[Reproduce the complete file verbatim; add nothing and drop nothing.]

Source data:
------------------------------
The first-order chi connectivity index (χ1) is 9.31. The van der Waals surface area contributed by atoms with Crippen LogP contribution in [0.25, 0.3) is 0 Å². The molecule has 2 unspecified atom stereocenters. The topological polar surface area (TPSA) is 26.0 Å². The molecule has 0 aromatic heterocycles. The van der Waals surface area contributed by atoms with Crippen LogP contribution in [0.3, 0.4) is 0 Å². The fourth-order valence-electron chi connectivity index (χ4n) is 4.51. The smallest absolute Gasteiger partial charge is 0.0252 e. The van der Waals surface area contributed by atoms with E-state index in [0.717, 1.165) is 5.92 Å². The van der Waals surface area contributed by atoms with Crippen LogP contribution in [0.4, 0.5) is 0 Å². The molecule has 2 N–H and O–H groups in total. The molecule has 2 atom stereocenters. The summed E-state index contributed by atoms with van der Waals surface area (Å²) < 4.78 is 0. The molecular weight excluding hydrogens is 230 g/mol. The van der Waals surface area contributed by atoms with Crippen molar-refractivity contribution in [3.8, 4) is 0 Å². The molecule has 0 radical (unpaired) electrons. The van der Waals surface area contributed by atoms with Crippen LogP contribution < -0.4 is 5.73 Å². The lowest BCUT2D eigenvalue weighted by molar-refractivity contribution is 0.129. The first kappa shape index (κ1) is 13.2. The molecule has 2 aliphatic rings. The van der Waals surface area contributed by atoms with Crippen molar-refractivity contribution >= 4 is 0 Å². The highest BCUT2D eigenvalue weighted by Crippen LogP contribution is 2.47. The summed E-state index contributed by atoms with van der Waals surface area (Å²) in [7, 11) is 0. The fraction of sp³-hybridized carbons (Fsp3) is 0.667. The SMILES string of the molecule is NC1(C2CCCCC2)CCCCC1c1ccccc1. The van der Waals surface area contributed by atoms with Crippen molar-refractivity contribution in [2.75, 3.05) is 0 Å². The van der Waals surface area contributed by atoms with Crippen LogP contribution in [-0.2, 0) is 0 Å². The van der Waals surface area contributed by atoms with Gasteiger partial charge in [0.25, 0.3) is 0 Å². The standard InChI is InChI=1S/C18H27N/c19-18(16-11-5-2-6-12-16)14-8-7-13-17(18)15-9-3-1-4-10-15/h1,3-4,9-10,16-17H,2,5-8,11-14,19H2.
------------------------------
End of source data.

The first-order chi connectivity index (χ1) is 9.31. The van der Waals surface area contributed by atoms with Crippen LogP contribution in [0.25, 0.3) is 0 Å². The molecule has 2 unspecified atom stereocenters. The topological polar surface area (TPSA) is 26.0 Å². The molecule has 0 aromatic heterocycles. The van der Waals surface area contributed by atoms with Crippen LogP contribution in [0.3, 0.4) is 0 Å². The fourth-order valence-electron chi connectivity index (χ4n) is 4.51. The smallest absolute Gasteiger partial charge is 0.0252 e. The van der Waals surface area contributed by atoms with E-state index in [0.717, 1.165) is 5.92 Å². The van der Waals surface area contributed by atoms with Crippen LogP contribution in [0.4, 0.5) is 0 Å². The molecule has 2 N–H and O–H groups in total. The molecule has 2 atom stereocenters. The summed E-state index contributed by atoms with van der Waals surface area (Å²) < 4.78 is 0. The molecular weight excluding hydrogens is 230 g/mol. The van der Waals surface area contributed by atoms with Crippen molar-refractivity contribution in [3.8, 4) is 0 Å². The molecule has 0 radical (unpaired) electrons. The van der Waals surface area contributed by atoms with Crippen LogP contribution < -0.4 is 5.73 Å². The lowest BCUT2D eigenvalue weighted by molar-refractivity contribution is 0.129. The first kappa shape index (κ1) is 13.2. The molecule has 2 aliphatic rings. The van der Waals surface area contributed by atoms with Crippen molar-refractivity contribution >= 4 is 0 Å². The highest BCUT2D eigenvalue weighted by Crippen LogP contribution is 2.47. The summed E-state index contributed by atoms with van der Waals surface area (Å²) in [7, 11) is 0. The fraction of sp³-hybridized carbons (Fsp3) is 0.667. The SMILES string of the molecule is NC1(C2CCCCC2)CCCCC1c1ccccc1. The van der Waals surface area contributed by atoms with Crippen molar-refractivity contribution in [2.75, 3.05) is 0 Å². The van der Waals surface area contributed by atoms with Crippen LogP contribution in [-0.2, 0) is 0 Å². The van der Waals surface area contributed by atoms with Gasteiger partial charge in [0.25, 0.3) is 0 Å². The standard InChI is InChI=1S/C18H27N/c19-18(16-11-5-2-6-12-16)14-8-7-13-17(18)15-9-3-1-4-10-15/h1,3-4,9-10,16-17H,2,5-8,11-14,19H2.